I’ve doublechecked Tommie Frazier’s career stats, and apparently the numbers are not a hoax. He never rushed for 1,000 yards in a season. The Tommie Frazier in my mind rushed for 1,000 yards a game.
Numbers aren’t everything. Frazier is a member of the College Football Hall of Fame’s newest class, and he earned it on nightmares alone. The Nebraska teams he quarterbacked came within one missed field goal of winning three national titles in a row. They won two, and the second one, against Florida in the ’96 Fiesta Bowl, was truly terrifying.
Gator fans, please turn your heads.
Yes, that was a Nebraska quarterback running through the finest the SEC had to offer, and yes, the final score was 62-24. If that seems weird and wrong today, back then the Cornhuskers were a mix of Alabama 2012 and the Oakland Raiders circa 1977. Sweet, kindly coach Tom Osborne somehow managed to keep repeat offenders such as star RB Lawrence Phillips and nose tackle Christian Peter on the field. But if those two hadn’t played a down, Nebraska was still better and deeper than anybody else. That ’95 team, named the best of all time in an ESPN poll, scored 52 points a game and trailed once all season. Over four years, despite several injuries, Frazier went 33-3 as a starter.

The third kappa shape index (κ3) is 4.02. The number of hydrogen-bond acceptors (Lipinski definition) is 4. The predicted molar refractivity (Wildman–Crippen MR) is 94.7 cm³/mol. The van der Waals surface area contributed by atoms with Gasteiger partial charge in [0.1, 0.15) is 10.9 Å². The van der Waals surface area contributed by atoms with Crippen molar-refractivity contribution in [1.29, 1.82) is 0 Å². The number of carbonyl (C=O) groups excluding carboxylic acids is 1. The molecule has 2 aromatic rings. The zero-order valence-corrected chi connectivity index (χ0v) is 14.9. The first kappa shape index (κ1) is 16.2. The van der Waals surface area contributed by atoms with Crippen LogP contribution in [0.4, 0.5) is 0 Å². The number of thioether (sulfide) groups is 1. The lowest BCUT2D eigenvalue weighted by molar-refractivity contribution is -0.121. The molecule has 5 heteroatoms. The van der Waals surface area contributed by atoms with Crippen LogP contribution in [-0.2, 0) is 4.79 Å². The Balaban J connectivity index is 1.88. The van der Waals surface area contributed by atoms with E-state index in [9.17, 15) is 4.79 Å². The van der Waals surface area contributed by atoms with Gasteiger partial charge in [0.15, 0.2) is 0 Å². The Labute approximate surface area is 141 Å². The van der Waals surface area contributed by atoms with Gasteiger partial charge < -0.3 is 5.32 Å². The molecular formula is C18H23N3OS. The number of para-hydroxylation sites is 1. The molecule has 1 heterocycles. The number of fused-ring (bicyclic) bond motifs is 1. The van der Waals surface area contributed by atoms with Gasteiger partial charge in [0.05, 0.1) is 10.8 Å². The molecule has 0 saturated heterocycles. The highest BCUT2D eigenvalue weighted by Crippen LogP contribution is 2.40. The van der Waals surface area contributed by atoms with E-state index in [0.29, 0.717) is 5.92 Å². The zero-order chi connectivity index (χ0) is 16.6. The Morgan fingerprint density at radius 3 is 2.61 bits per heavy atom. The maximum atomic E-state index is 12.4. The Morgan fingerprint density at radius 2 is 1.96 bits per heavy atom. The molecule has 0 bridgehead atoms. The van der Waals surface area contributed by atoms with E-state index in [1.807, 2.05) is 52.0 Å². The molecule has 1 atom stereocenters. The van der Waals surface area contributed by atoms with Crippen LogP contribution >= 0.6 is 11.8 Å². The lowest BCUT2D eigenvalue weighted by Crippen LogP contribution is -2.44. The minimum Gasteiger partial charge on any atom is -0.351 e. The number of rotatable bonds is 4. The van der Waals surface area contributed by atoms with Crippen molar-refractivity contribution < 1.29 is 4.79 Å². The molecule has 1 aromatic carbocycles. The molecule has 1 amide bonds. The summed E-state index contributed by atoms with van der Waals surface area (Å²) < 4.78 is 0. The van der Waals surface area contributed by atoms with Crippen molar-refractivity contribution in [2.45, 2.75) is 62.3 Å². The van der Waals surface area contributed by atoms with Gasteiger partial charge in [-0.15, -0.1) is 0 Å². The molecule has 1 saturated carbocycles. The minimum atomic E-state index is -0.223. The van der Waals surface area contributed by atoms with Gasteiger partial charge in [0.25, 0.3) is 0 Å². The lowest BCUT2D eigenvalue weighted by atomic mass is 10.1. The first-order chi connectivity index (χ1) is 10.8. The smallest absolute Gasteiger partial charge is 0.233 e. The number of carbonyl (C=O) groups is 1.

He didn’t have an NFL arm, and he played one game in the CFL before retiring with blood clots in his legs. Now erase that sentence from your mind. It doesn’t matter.
What matters is Tommie Frazier turning the key to that giant Nebraska threshing machine, running the option with such power and smoothness that touchdowns felt almost beside the point. This was how the best teams used to win college football games, with one simple play run over and over because in the right hands it is unstoppable. Tommie Frazier had the right hands. He could pitch to Phillips or future NFLer Ahman Green. He could pass, sparingly, like a child hoarding his allowance. But what he could do best was keep the ball and run.
College football is better now. Teams win in lots of different ways. Coaches invent plays and formations and whole new schemes, and a lot of them work. But sometimes you want steak with no sides, and sometimes you want to drive fast down an empty highway, and sometimes you want to see a gifted quarterback run the option like God and Bear Bryant (not necessarily in that order) intended. Tommie Frazier was the best who ever did it.
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